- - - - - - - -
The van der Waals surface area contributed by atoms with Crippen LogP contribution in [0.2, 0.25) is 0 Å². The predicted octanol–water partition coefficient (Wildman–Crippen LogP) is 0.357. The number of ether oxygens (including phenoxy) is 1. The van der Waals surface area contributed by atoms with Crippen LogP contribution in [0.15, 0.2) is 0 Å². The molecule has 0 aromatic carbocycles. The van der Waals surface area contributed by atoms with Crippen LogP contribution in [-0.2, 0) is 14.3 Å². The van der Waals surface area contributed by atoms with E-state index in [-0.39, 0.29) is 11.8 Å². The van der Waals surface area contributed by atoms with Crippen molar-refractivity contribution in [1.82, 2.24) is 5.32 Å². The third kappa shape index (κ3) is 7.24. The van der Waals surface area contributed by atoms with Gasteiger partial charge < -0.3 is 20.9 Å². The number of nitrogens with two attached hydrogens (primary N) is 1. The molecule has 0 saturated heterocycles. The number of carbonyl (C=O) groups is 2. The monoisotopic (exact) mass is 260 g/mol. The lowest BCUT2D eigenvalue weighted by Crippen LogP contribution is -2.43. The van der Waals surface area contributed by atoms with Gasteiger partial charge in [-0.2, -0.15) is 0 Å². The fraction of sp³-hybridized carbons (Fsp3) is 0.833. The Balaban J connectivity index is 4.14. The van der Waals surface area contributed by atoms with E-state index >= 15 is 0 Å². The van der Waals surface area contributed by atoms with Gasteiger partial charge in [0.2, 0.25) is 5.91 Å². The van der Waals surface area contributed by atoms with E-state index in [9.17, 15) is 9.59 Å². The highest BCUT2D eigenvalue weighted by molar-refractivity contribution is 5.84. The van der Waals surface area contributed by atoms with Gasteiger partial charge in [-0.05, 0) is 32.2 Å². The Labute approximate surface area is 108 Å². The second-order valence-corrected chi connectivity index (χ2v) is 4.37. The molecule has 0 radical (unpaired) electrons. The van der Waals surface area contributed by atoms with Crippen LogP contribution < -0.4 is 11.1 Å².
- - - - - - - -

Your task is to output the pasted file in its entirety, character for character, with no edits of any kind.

The van der Waals surface area contributed by atoms with Crippen LogP contribution in [0.2, 0.25) is 0 Å². The predicted octanol–water partition coefficient (Wildman–Crippen LogP) is 0.357. The number of ether oxygens (including phenoxy) is 1. The van der Waals surface area contributed by atoms with Crippen LogP contribution in [0.15, 0.2) is 0 Å². The molecule has 0 aromatic carbocycles. The van der Waals surface area contributed by atoms with Crippen LogP contribution in [-0.2, 0) is 14.3 Å². The van der Waals surface area contributed by atoms with E-state index in [-0.39, 0.29) is 11.8 Å². The van der Waals surface area contributed by atoms with Crippen molar-refractivity contribution in [1.82, 2.24) is 5.32 Å². The third kappa shape index (κ3) is 7.24. The van der Waals surface area contributed by atoms with Gasteiger partial charge < -0.3 is 20.9 Å². The number of nitrogens with two attached hydrogens (primary N) is 1. The molecule has 0 saturated heterocycles. The number of carbonyl (C=O) groups is 2. The monoisotopic (exact) mass is 260 g/mol. The lowest BCUT2D eigenvalue weighted by Crippen LogP contribution is -2.43. The van der Waals surface area contributed by atoms with Gasteiger partial charge in [-0.2, -0.15) is 0 Å². The fraction of sp³-hybridized carbons (Fsp3) is 0.833. The Balaban J connectivity index is 4.14. The van der Waals surface area contributed by atoms with E-state index >= 15 is 0 Å². The van der Waals surface area contributed by atoms with Gasteiger partial charge in [0.2, 0.25) is 5.91 Å². The van der Waals surface area contributed by atoms with E-state index in [9.17, 15) is 9.59 Å². The highest BCUT2D eigenvalue weighted by molar-refractivity contribution is 5.84. The van der Waals surface area contributed by atoms with Gasteiger partial charge in [-0.05, 0) is 32.2 Å². The Labute approximate surface area is 108 Å². The second-order valence-corrected chi connectivity index (χ2v) is 4.37. The molecule has 0 radical (unpaired) electrons. The van der Waals surface area contributed by atoms with Crippen LogP contribution < -0.4 is 11.1 Å².